Monday, 27 July 2009

We will remember them

The passing of Harry Patch reminds me of an interview I heard with him in The Today programme about four years ago.

What struck me then was the sense of a reluctant hero, a paradoxical achronism brought about by longevity. Mr Patch, despite his years, seemed all too aware of this and spoke of how he was merely a survivor, thrust into the spotlight by the passing of time.

A modest and brave man, he spoke of being wounded in WWI when he was 19 and his narrative was both stoic yet colourful, brought to life by the sagacity of his experience. Nevertheless, the one feature of the interview that I always remembered was that he was steadfast in his belief that war was a waste of human life. He also, worryingly, seemed convinced a third world war was looming, this time based on chemicals.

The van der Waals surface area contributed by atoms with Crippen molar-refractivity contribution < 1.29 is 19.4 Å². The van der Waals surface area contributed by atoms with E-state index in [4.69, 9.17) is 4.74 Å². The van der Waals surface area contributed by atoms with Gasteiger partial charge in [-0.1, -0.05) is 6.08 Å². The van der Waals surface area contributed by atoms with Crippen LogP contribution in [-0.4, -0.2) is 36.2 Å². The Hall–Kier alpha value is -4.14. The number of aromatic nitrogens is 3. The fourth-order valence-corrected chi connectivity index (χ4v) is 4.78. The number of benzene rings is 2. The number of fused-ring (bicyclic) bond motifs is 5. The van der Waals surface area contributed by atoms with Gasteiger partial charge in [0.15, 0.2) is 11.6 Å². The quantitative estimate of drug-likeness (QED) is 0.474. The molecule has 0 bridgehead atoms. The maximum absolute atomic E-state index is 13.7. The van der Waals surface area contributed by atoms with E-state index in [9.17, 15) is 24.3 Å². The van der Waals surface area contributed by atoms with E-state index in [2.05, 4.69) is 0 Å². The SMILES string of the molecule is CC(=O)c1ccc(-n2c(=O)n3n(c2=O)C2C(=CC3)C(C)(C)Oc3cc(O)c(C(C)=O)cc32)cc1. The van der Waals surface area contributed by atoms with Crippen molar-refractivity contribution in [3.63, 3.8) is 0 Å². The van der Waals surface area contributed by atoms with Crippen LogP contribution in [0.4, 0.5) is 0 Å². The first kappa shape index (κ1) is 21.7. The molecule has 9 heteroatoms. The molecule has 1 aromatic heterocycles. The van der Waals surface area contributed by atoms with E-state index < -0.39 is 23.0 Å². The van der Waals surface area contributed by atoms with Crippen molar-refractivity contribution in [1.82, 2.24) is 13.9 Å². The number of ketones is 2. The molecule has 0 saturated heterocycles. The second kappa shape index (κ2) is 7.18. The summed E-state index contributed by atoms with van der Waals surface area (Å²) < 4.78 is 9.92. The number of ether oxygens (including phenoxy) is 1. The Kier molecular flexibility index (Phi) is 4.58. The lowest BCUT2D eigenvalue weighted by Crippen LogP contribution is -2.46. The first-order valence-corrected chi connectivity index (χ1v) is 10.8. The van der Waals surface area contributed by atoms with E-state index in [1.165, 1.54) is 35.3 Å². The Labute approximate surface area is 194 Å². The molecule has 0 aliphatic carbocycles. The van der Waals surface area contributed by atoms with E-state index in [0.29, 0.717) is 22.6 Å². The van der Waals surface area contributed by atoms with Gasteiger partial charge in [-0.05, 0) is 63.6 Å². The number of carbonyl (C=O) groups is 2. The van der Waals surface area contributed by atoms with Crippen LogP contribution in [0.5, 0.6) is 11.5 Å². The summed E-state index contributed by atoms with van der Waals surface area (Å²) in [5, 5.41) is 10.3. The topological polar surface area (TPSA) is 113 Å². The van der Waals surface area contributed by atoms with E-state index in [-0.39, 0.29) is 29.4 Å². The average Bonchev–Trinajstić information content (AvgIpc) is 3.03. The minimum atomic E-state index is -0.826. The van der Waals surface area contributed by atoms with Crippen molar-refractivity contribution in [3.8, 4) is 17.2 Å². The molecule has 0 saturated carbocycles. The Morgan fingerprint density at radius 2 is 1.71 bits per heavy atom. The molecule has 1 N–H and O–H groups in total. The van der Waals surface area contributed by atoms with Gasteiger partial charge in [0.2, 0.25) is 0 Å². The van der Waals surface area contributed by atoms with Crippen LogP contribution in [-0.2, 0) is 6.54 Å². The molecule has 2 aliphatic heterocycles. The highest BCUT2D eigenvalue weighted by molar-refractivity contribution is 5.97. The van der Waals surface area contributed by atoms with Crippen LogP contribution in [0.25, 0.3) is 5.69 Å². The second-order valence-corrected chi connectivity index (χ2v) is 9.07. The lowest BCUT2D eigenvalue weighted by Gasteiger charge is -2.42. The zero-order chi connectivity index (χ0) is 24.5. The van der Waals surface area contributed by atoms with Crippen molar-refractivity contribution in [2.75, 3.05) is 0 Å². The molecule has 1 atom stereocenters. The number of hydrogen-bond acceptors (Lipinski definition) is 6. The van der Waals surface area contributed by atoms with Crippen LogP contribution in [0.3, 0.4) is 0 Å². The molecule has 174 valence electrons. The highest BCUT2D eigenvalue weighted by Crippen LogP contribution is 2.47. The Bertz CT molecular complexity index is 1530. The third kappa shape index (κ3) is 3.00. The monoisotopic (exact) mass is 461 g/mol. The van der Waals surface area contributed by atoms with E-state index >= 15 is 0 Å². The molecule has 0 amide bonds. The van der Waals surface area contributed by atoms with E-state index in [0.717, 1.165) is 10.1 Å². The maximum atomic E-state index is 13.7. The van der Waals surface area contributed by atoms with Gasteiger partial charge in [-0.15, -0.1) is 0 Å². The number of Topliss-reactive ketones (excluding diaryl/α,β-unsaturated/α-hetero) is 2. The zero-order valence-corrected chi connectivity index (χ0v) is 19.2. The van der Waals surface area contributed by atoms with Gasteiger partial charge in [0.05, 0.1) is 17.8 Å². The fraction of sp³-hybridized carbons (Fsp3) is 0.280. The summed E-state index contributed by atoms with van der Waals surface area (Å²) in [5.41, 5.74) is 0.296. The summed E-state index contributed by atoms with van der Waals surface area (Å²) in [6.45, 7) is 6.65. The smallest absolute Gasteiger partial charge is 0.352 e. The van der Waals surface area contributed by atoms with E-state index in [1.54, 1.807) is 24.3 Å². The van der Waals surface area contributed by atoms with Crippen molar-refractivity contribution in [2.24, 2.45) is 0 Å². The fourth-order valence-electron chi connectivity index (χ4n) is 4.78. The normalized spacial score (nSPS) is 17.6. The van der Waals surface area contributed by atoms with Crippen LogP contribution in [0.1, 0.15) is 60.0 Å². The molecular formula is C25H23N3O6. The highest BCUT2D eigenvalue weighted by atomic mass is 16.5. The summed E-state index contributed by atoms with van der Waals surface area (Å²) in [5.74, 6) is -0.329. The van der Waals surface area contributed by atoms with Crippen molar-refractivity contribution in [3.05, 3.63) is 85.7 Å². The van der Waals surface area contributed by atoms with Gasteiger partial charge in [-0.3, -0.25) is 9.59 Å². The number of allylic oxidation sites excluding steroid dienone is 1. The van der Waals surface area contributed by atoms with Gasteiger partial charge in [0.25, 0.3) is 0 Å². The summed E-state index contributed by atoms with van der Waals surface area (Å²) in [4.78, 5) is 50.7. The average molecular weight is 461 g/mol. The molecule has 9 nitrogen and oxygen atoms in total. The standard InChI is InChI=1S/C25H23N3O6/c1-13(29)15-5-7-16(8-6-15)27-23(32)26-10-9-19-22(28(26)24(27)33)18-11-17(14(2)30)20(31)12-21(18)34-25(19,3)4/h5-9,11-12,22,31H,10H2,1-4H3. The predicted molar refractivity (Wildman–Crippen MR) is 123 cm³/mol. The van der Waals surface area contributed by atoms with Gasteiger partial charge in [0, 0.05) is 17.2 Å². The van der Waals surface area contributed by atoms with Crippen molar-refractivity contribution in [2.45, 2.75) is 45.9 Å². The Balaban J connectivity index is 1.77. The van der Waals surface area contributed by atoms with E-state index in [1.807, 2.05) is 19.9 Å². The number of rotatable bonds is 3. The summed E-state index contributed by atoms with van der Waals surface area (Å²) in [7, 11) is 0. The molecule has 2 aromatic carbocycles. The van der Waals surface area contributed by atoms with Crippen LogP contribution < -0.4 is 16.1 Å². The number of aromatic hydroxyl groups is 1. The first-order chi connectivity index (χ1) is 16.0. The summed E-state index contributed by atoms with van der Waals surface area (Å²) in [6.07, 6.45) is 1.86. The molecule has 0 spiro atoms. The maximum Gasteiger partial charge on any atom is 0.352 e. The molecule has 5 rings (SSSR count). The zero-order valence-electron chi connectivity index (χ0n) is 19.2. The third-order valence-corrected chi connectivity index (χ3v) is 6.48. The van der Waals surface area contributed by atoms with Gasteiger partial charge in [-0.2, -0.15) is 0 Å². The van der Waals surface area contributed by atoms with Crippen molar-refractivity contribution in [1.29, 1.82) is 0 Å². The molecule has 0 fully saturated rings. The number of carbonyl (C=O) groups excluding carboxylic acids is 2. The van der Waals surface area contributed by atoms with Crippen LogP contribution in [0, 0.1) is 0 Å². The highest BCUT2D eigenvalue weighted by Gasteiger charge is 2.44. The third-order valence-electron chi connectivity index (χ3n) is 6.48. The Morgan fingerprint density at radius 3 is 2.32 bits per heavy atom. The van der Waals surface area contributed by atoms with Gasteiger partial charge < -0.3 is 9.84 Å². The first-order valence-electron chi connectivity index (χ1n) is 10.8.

He expressed no wish to be alive when that time came.

I wish to echo the sentiments of Fortmer Timed editor, William Rees-Mogg, the importence of the first WW should never be understimated. In truth, way in which the world was carved up afterwards haunt us still today.

But, despite the mistakes, the valliance of those soldiers must never be forgotten and it's now our burden to carry the lessons of the first World War forward for future generations.

RIP Harry Patch.

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